Oily skin: If your skin tends to be uniformly oily, find a clay-based or drying cleanser. Use a gentle toner everywhere on your face, and finish with a light moisturizer. If your skin feels oily during the day, pick up some face-blotting tissues from the skin-care section of the drugstore and pat them on your skin in the afternoon.
If you have acne, use a salicylic acid face wash and put benzoyl peroxide cream on pimples. If this doesn’t help, see a dermatologist.
Shave or trim your facial hair. Whether you choose to be clean-shaven or have a beard, the key is taking care to groom your facial hair every day.
For a clean-shaven look, shave every morning before you leave for work or school. Wet your skin first, and use a sharp razor and shaving cream. Shaving against the grain (that is, in the opposite direction of hair growth, from your jaw to your cheek) provides a closer shave but results in more irritation. If you struggle with ingrown hairs, try shaving with the grain.
Manage your beard, mustache, or goatee. Make sure the edges are neat and clean and trim any hair so that it’s uniformly long. When you’re cleansing your face, pay special attention to scrubbing the skin beneath any facial
Groom your eyebrows (optional). You don’t have to pluck your eyebrows, but it might help you look a little more well-groomed overall. Here are some basic pointers:
Find a good pair of tweezers. The two prongs should meet completely — this will make plucking less painful and more efficient. Alternatively (and pain-freely), you can buy a hair trimmer inexpensively – which is also handy if you have visible nose or ear hair.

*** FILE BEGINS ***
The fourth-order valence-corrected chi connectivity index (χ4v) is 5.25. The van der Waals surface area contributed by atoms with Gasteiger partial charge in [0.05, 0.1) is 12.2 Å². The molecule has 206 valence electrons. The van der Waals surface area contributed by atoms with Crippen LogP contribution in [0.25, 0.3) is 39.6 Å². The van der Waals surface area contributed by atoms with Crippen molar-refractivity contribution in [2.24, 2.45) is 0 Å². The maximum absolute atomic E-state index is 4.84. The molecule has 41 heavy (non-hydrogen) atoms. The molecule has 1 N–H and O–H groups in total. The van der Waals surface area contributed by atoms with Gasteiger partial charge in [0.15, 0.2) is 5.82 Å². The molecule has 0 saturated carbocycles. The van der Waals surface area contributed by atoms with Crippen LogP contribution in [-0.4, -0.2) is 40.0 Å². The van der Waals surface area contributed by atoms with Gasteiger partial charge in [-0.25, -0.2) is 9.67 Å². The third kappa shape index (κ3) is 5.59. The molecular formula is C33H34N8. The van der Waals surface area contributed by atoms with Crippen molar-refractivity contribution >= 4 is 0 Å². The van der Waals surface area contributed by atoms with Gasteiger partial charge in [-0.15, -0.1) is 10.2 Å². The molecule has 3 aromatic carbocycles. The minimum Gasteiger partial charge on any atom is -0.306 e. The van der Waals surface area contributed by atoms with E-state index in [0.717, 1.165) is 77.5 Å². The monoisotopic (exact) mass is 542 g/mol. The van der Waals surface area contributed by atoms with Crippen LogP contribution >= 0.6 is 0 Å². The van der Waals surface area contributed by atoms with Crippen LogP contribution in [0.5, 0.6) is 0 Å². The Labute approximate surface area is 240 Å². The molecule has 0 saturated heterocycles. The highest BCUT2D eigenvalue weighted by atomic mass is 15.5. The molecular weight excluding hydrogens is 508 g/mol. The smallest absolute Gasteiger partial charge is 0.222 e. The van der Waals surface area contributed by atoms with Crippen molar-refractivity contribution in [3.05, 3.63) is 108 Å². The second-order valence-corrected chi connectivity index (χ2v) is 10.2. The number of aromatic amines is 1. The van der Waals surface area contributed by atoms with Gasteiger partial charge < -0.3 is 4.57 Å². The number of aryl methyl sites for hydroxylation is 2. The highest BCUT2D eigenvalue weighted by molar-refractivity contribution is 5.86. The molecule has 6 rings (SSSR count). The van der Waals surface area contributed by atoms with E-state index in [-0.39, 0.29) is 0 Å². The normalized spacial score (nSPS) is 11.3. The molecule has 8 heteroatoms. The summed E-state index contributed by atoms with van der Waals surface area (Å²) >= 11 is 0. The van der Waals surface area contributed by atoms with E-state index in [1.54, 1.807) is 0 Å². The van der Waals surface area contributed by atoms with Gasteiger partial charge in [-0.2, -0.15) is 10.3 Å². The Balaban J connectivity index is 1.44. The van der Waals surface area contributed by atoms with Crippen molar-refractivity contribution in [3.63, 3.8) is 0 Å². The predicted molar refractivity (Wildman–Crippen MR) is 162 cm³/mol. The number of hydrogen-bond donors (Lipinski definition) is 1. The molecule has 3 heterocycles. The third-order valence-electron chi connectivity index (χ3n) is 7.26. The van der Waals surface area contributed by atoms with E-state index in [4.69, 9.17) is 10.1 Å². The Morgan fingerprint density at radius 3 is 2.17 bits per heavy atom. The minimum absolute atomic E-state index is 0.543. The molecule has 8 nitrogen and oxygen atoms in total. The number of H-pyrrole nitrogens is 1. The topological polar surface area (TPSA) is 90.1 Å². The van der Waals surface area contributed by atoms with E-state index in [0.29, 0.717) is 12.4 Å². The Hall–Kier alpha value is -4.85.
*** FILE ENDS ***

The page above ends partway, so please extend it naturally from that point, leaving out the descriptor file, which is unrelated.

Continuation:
Use the rest of your face as a guideline. Find a pencil and hold it up to the edge of one nostril, so that the pencil crosses your eyebrow. Hair that runs past the pencil and into the “unibrow” zone over your nose should be plucked. Do this for the other side as well.
Clean up your arches. If your brows still look a bit bushy after you’ve plucked or trimmed the middle, you can try removing a bit from beneath your arches. Remember, though, to only pluck ‘or trim ‘beneath your eyebrows — not the hair above the brow.
Clean and trim your nails. Every two or three days, when you get out of the shower, take a minute to quickly trim up all 20 of your nails and clean out any dirt from beneath them. They’ll be softer and easier to manage after you’ve been in the water for a few minutes. Both your fingernails and toenails should be trimmed short, so there’s just a thin line of white above the quick.
Brush and floss your teeth. Combat bad breath and maintain a pearly-white smile by taking good care of your teeth.
Update your toothbrush. Your toothbrush should be replaced once every 3 months, or after you’ve recovered from a cold or other infectious illness. If the bristles are starting to splay out, you need a new one.
Floss every night. Not only does flossing get plaque and food out of your mouth, but it’s also thought to prevent heart disease.
Brush your tongue. Your teeth might be sparkling white, but you’ll still be saddled with bad breath if your tongue is dirty. Using your toothbrush, make a few light strokes over your tongue whenever you brush. (Don’t push too hard, or you’ll damage the tissue).
Finish with mouthwash. Swish thoroughly for 20 seconds, and spit.
Culled from wiki.how.com by Paul Julch, MA